Xenophobic Attacks in South Africa make International News


Written by Ellen Rosenberg; Photos by Nicky Newman

An anti-xenophobia march in Johannesburg
An anti-xenophobia march in Johannesburg

As most of you have undoubtedly heard, violent attacks, primarily on African refugees living in South African townships, have made international news in the past few months. While CHOSA is not a news agency, we felt it necessary to address this issue to our growing family across the world. It is intrinsic to understand that the mood and actions of the few should not be perceived as that of the whole. While I don’t hold South African citizenship, I feel very much a part of the society in which I spent the last three years. On a personal level, I am shocked, disappointed, angry and ashamed of the actions of my “fellow” South Africans. On May 21, Abahlali baseMjondolo, a Durban-based shack-dweller’s movement, posted a message to all on their website, “An action can be illegal. A person cannot be illegal. A person is a person where ever they may find themselves.” (Abahlali baseMjondolo)

News coverage has highlighted the brutal and inhumane treatment of Mozambicans, Congolese, Burundians, Malawians, Zimbabweans, Somalis and refugees from many other countries living in the shanty towns throughout South Africa. However, the painful truth is that the attacks were not isolated to these groups. Attacks on groups of fellow South Africans, such as Pedis and Shaangans, have been reported on many local news websites. By May 28, CNN reported that more than 56 had been killed and 50,000 people had been displaced as a direct result of the recent attacks. Today’s casualties are reported to be much higher than this.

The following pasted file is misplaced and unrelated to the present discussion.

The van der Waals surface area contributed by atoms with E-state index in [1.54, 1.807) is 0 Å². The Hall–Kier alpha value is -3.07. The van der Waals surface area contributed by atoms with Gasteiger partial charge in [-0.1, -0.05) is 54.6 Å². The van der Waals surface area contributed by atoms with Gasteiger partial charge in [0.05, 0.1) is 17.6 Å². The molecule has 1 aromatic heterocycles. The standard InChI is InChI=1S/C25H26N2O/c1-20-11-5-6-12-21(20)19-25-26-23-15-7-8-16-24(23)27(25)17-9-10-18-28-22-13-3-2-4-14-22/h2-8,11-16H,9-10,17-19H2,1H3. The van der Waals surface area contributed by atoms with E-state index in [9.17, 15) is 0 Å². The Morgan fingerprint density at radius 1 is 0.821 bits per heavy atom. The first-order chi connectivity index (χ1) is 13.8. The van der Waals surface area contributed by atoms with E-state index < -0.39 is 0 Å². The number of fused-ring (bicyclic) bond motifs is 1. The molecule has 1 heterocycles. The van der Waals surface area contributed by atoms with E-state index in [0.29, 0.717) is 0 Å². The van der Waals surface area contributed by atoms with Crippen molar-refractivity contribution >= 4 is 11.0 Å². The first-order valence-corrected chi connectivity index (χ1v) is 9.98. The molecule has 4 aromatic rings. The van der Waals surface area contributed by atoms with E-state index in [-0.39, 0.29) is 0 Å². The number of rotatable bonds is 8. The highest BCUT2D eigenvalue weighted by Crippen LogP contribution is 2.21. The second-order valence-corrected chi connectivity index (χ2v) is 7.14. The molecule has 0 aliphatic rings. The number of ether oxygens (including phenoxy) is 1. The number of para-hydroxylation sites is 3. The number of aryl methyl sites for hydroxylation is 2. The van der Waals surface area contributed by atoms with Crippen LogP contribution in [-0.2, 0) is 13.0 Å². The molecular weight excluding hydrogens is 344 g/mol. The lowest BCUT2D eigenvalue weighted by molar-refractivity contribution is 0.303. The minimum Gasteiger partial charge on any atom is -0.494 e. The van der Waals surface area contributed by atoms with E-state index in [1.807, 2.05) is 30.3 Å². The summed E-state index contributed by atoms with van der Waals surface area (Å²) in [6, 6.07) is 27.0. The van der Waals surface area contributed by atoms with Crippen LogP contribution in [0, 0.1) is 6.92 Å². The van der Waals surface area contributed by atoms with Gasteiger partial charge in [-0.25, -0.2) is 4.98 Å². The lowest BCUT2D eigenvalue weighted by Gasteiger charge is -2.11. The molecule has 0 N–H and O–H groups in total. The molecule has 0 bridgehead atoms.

The Mail and Guardian, a widely distributed news-source in South Africa, argues that “Although the ferocity and scale of these attacks are new, the sensibilities driving them are familiar and somewhat vintage”. In fact, foreigners living in South Africa have routinely been victimized by their South African counterparts and, even more frightening, are systematically unable to access the protection and services they require from the state. I can only imagine what it would be like to flee your home country in search of safety, only to find yourself and your family under attack once you’ve settled in another place.

The reasoning behind the anger and brutality of the attacks has been explained to be coming from the frustration of South African citizens at the slow (and sometimes absent) delivery of basic services including electricity, toilets,

Protest against xenophobia
Protest against xenophobia

housing, running water and trash removal. While there is absolutely no excuse or rationale to condone the climate of hostility, nonetheless, it is important to understand the complaints and explanations.

We, as members of the CHOSA community, must continue to support the citizens who are peacefully advocating and working to better their own circumstances. Abahlali discusses many of the preconceived notions about foreigners, detailing and refuting accusations one-by-one. “People also say that people born in other countries are willing to work for very little money bringing everyone’s wages down. But we know that people are desperate and struggling to survive everywhere. Fight for strong unions that cover all sectors, even informal work. Don’t turn your suffering neighbors into enemies.” (Abahlali baseMjondolo) It is a detriment to all to promote a culture of exclusivity and hatred of our neighbors. Let us hope for progress and promotion of a culture of inclusion, cooperation and mutual understanding.

If you have comments or questions, please join CHOSA’s online community where we can engage in discussions on this and other topics pertinent to CHOSA’s work in South Africa.

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